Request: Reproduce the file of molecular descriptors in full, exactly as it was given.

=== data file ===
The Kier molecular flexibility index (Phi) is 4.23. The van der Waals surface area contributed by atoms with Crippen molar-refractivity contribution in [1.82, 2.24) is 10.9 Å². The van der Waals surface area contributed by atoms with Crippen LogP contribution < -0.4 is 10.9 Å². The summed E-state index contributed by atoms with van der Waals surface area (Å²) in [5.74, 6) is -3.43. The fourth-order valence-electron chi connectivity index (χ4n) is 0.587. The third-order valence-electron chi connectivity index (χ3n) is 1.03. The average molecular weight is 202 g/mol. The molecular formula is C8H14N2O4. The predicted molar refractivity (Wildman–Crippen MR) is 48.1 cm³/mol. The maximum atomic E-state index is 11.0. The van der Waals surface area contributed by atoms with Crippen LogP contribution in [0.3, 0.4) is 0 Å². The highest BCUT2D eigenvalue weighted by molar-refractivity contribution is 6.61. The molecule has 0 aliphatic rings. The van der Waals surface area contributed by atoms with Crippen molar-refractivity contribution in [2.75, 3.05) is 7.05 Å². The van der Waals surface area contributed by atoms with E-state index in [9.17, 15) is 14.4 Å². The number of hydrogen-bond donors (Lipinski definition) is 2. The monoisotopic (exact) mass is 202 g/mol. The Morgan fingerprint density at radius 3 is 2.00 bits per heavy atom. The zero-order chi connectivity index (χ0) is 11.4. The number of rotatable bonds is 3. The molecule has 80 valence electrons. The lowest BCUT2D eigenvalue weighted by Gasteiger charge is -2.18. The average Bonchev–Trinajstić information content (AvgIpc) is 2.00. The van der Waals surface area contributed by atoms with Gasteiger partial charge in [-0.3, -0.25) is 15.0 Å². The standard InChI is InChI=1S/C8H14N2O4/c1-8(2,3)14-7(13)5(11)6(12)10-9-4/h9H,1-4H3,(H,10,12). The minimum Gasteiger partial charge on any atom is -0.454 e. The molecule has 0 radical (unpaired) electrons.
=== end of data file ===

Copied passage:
The Kier molecular flexibility index (Phi) is 4.23. The van der Waals surface area contributed by atoms with Crippen molar-refractivity contribution in [1.82, 2.24) is 10.9 Å². The van der Waals surface area contributed by atoms with Crippen LogP contribution < -0.4 is 10.9 Å². The summed E-state index contributed by atoms with van der Waals surface area (Å²) in [5.74, 6) is -3.43. The fourth-order valence-electron chi connectivity index (χ4n) is 0.587. The third-order valence-electron chi connectivity index (χ3n) is 1.03. The average molecular weight is 202 g/mol. The molecular formula is C8H14N2O4. The predicted molar refractivity (Wildman–Crippen MR) is 48.1 cm³/mol. The maximum atomic E-state index is 11.0. The van der Waals surface area contributed by atoms with Crippen LogP contribution in [0.3, 0.4) is 0 Å². The highest BCUT2D eigenvalue weighted by molar-refractivity contribution is 6.61. The molecule has 0 aliphatic rings. The van der Waals surface area contributed by atoms with Crippen molar-refractivity contribution in [2.75, 3.05) is 7.05 Å². The van der Waals surface area contributed by atoms with E-state index in [9.17, 15) is 14.4 Å². The number of hydrogen-bond donors (Lipinski definition) is 2. The monoisotopic (exact) mass is 202 g/mol. The Morgan fingerprint density at radius 3 is 2.00 bits per heavy atom. The zero-order chi connectivity index (χ0) is 11.4. The number of rotatable bonds is 3. The molecule has 80 valence electrons. The lowest BCUT2D eigenvalue weighted by Gasteiger charge is -2.18. The average Bonchev–Trinajstić information content (AvgIpc) is 2.00. The van der Waals surface area contributed by atoms with Gasteiger partial charge in [-0.3, -0.25) is 15.0 Å². The standard InChI is InChI=1S/C8H14N2O4/c1-8(2,3)14-7(13)5(11)6(12)10-9-4/h9H,1-4H3,(H,10,12). The minimum Gasteiger partial charge on any atom is -0.454 e. The molecule has 0 radical (unpaired) electrons.